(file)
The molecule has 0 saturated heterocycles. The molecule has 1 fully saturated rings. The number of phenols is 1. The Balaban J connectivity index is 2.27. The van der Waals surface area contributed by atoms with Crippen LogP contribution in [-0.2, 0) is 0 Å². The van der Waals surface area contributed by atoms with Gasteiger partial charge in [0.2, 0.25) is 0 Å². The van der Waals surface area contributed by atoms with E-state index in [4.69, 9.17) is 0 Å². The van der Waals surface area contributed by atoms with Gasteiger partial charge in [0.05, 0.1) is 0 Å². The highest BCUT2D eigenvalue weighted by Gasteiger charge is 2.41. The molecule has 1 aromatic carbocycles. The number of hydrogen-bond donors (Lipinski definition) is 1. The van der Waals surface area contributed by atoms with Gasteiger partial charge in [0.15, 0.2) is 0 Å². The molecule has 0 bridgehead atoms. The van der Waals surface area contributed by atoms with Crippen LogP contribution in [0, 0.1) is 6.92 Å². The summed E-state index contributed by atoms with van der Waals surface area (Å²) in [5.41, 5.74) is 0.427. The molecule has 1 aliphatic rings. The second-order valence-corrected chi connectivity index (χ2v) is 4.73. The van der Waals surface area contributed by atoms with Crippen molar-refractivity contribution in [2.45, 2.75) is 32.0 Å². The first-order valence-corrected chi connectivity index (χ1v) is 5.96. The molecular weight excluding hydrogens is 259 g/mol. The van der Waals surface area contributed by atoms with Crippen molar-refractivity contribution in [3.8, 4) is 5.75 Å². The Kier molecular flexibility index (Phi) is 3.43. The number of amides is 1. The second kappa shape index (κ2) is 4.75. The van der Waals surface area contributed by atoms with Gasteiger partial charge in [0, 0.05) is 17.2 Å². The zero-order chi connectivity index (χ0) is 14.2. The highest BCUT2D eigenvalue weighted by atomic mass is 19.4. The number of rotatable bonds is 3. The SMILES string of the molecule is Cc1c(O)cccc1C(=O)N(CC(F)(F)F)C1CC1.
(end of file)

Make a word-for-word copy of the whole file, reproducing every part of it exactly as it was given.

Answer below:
The molecule has 0 saturated heterocycles. The molecule has 1 fully saturated rings. The number of phenols is 1. The Balaban J connectivity index is 2.27. The van der Waals surface area contributed by atoms with Crippen LogP contribution in [-0.2, 0) is 0 Å². The van der Waals surface area contributed by atoms with Gasteiger partial charge in [0.2, 0.25) is 0 Å². The van der Waals surface area contributed by atoms with E-state index in [4.69, 9.17) is 0 Å². The van der Waals surface area contributed by atoms with Gasteiger partial charge in [0.05, 0.1) is 0 Å². The highest BCUT2D eigenvalue weighted by Gasteiger charge is 2.41. The molecule has 1 aromatic carbocycles. The number of hydrogen-bond donors (Lipinski definition) is 1. The van der Waals surface area contributed by atoms with Gasteiger partial charge in [0.15, 0.2) is 0 Å². The molecule has 0 bridgehead atoms. The van der Waals surface area contributed by atoms with Crippen LogP contribution in [0, 0.1) is 6.92 Å². The summed E-state index contributed by atoms with van der Waals surface area (Å²) in [5.41, 5.74) is 0.427. The molecule has 1 aliphatic rings. The second-order valence-corrected chi connectivity index (χ2v) is 4.73. The van der Waals surface area contributed by atoms with Crippen molar-refractivity contribution in [2.45, 2.75) is 32.0 Å². The first-order valence-corrected chi connectivity index (χ1v) is 5.96. The molecular weight excluding hydrogens is 259 g/mol. The van der Waals surface area contributed by atoms with Crippen molar-refractivity contribution in [3.8, 4) is 5.75 Å². The Kier molecular flexibility index (Phi) is 3.43. The number of amides is 1. The second kappa shape index (κ2) is 4.75. The van der Waals surface area contributed by atoms with Gasteiger partial charge in [0, 0.05) is 17.2 Å². The zero-order chi connectivity index (χ0) is 14.2. The highest BCUT2D eigenvalue weighted by atomic mass is 19.4. The number of rotatable bonds is 3. The SMILES string of the molecule is Cc1c(O)cccc1C(=O)N(CC(F)(F)F)C1CC1.